Hacks and Vanity Presses…

A few weeks ago I received a query that was very poorly formatted where the author had failed to follow our submissions guidelines. While a part of me wanted to just send a standard form rejection, I decided to send the author an email explaining my decision in the hope it would be helpful. People who read my blog regularly can probably guess what happened next: I received an email calling me a “hack” and Divertir Publishing a “vanity press.”

My only comment to being called a “hack” is that, in the past two and a half years, I have been called a lot more creative things by authors whose work we have rejected (like a Tool of the Publishing Elite). I did, however, resent the implication that just because we didn’t ignore the shortcomings of the query that somehow we were suddenly a vanity press. We never charge authors to publish with us, and had the author taken the time to find out anything about us they would have know this. They would have also known that Divertir Publishing was featured in the article “Keys to Cracking 10 Top Markets” by Adria Haley which appeared in the September 2011 issue of Writer’s Digest – we appeared in the company of Harlequin and The Boston Review. Our first memoir, Tears for the Mountain, briefly reached number one in the Social Policy category on Amazon, and a portion of the proceeds for two of our books (Hurricane and Tears for the Mountain) are being donated to charity. Finally, I recently wrote a guest blog on fee-charging literary agents for Writers Beware. These are hardly the signs of a vanity press.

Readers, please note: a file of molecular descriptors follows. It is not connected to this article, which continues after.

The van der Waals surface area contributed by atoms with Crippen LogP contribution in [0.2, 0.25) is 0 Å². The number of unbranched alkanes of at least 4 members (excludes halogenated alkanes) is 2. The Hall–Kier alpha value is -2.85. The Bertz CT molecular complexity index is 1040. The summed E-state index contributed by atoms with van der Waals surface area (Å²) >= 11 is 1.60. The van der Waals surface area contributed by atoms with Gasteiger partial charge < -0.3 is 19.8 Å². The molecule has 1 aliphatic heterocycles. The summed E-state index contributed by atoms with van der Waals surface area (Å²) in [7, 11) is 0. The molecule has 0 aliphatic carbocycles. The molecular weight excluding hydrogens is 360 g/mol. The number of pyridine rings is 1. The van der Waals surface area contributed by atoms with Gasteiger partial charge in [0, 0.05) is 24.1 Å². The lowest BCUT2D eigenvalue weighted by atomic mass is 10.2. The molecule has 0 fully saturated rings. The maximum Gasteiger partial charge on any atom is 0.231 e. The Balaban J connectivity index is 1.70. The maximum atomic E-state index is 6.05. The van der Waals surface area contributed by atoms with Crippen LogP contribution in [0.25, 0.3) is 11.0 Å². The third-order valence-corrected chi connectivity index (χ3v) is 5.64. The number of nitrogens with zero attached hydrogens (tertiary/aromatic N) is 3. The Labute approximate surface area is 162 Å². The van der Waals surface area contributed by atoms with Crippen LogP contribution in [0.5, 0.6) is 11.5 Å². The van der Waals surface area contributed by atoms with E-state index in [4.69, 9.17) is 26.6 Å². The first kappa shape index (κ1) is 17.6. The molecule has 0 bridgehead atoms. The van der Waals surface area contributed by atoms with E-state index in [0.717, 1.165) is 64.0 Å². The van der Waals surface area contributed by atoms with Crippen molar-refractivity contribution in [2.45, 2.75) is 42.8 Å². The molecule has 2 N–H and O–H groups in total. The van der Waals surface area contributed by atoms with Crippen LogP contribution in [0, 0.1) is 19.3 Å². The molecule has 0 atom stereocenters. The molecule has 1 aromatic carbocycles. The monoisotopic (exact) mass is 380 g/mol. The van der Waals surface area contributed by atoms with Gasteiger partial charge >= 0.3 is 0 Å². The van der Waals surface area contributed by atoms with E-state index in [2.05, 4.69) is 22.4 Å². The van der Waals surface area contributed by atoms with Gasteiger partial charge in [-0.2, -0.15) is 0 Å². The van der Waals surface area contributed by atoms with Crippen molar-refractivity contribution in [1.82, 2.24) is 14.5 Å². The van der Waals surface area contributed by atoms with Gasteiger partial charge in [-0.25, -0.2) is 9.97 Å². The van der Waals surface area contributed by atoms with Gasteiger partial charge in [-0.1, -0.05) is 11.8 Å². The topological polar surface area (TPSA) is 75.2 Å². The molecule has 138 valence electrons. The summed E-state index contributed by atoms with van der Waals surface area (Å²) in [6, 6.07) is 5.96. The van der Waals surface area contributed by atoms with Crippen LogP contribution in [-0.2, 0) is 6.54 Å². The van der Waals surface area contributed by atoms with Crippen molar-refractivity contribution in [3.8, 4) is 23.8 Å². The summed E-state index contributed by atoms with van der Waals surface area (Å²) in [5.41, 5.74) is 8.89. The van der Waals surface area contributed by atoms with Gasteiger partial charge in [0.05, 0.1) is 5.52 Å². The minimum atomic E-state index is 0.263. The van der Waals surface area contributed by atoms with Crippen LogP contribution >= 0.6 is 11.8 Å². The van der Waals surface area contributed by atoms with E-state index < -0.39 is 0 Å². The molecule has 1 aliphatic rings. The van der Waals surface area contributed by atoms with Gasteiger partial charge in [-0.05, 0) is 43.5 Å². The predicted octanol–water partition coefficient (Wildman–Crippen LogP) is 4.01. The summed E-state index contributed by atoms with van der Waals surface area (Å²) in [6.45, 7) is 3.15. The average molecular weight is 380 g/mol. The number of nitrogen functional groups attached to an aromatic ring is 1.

As Sid Hamer recently pointed out to me, I tend to get tunnel vision when I’m working on a project and don’t communicate nearly enough with authors (I promise I’m working on that). So when I take the time to send a personal email to an author who has queried us, it is always an attempt to be helpful; it’s far too easy to send a form rejection letter for me to bother writing a personal response for any other reason. I must admit that the most recent less-than-professional emails from authors (we’ve had more than one) have me reconsidering our policy of giving authors critiques of their work when we feel our comments would be useful.

That said, what authors need to understand is something I’ve said before: when you send a query to any publisher large or small, you are asking them to invest their time, effort, and money in your work. In fact, you’re asking them to make an investment in your work over the work of others. Thus, authors should not be surprised when a publisher requests that the author follow their submissions guidelines. Authors should also understand that a less-than-professional response to a request or critique will tell a publisher they are better off investing elsewhere…

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